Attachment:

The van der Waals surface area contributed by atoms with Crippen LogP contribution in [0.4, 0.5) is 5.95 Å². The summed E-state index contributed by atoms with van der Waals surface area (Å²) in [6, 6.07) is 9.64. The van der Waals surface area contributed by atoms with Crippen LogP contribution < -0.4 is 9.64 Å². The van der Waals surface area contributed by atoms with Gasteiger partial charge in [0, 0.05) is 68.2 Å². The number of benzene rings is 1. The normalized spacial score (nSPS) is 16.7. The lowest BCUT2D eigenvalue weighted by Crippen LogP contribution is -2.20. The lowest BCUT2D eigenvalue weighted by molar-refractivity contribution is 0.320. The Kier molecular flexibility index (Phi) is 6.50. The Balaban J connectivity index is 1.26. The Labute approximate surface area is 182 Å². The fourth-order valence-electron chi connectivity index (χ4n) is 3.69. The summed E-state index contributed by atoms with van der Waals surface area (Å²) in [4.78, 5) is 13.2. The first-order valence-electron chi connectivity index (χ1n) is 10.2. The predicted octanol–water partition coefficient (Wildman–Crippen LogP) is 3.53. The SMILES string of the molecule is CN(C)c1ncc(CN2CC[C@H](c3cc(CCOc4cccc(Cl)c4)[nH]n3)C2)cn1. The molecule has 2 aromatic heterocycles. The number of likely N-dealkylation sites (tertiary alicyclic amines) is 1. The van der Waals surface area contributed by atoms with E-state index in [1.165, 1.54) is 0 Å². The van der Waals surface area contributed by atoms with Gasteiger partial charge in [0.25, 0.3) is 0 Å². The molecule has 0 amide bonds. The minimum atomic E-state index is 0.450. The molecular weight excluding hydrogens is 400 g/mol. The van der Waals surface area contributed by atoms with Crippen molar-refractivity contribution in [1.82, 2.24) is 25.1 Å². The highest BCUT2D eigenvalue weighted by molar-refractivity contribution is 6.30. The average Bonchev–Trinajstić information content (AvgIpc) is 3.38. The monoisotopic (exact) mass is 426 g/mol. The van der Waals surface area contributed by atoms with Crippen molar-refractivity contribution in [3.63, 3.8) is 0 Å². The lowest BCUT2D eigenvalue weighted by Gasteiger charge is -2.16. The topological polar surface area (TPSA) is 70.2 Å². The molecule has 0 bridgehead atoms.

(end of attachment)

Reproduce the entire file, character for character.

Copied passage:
The van der Waals surface area contributed by atoms with Crippen LogP contribution in [0.4, 0.5) is 5.95 Å². The summed E-state index contributed by atoms with van der Waals surface area (Å²) in [6, 6.07) is 9.64. The van der Waals surface area contributed by atoms with Crippen LogP contribution < -0.4 is 9.64 Å². The van der Waals surface area contributed by atoms with Gasteiger partial charge in [0, 0.05) is 68.2 Å². The number of benzene rings is 1. The normalized spacial score (nSPS) is 16.7. The lowest BCUT2D eigenvalue weighted by Crippen LogP contribution is -2.20. The lowest BCUT2D eigenvalue weighted by molar-refractivity contribution is 0.320. The Kier molecular flexibility index (Phi) is 6.50. The Balaban J connectivity index is 1.26. The Labute approximate surface area is 182 Å². The fourth-order valence-electron chi connectivity index (χ4n) is 3.69. The summed E-state index contributed by atoms with van der Waals surface area (Å²) in [4.78, 5) is 13.2. The first-order valence-electron chi connectivity index (χ1n) is 10.2. The predicted octanol–water partition coefficient (Wildman–Crippen LogP) is 3.53. The SMILES string of the molecule is CN(C)c1ncc(CN2CC[C@H](c3cc(CCOc4cccc(Cl)c4)[nH]n3)C2)cn1. The molecule has 2 aromatic heterocycles. The number of likely N-dealkylation sites (tertiary alicyclic amines) is 1. The van der Waals surface area contributed by atoms with E-state index in [1.165, 1.54) is 0 Å². The van der Waals surface area contributed by atoms with Gasteiger partial charge in [0.25, 0.3) is 0 Å². The molecule has 0 amide bonds. The minimum atomic E-state index is 0.450. The molecular weight excluding hydrogens is 400 g/mol. The van der Waals surface area contributed by atoms with Crippen molar-refractivity contribution in [1.82, 2.24) is 25.1 Å². The highest BCUT2D eigenvalue weighted by molar-refractivity contribution is 6.30. The average Bonchev–Trinajstić information content (AvgIpc) is 3.38. The monoisotopic (exact) mass is 426 g/mol. The van der Waals surface area contributed by atoms with Crippen molar-refractivity contribution in [3.63, 3.8) is 0 Å². The lowest BCUT2D eigenvalue weighted by Gasteiger charge is -2.16. The topological polar surface area (TPSA) is 70.2 Å². The molecule has 0 bridgehead atoms.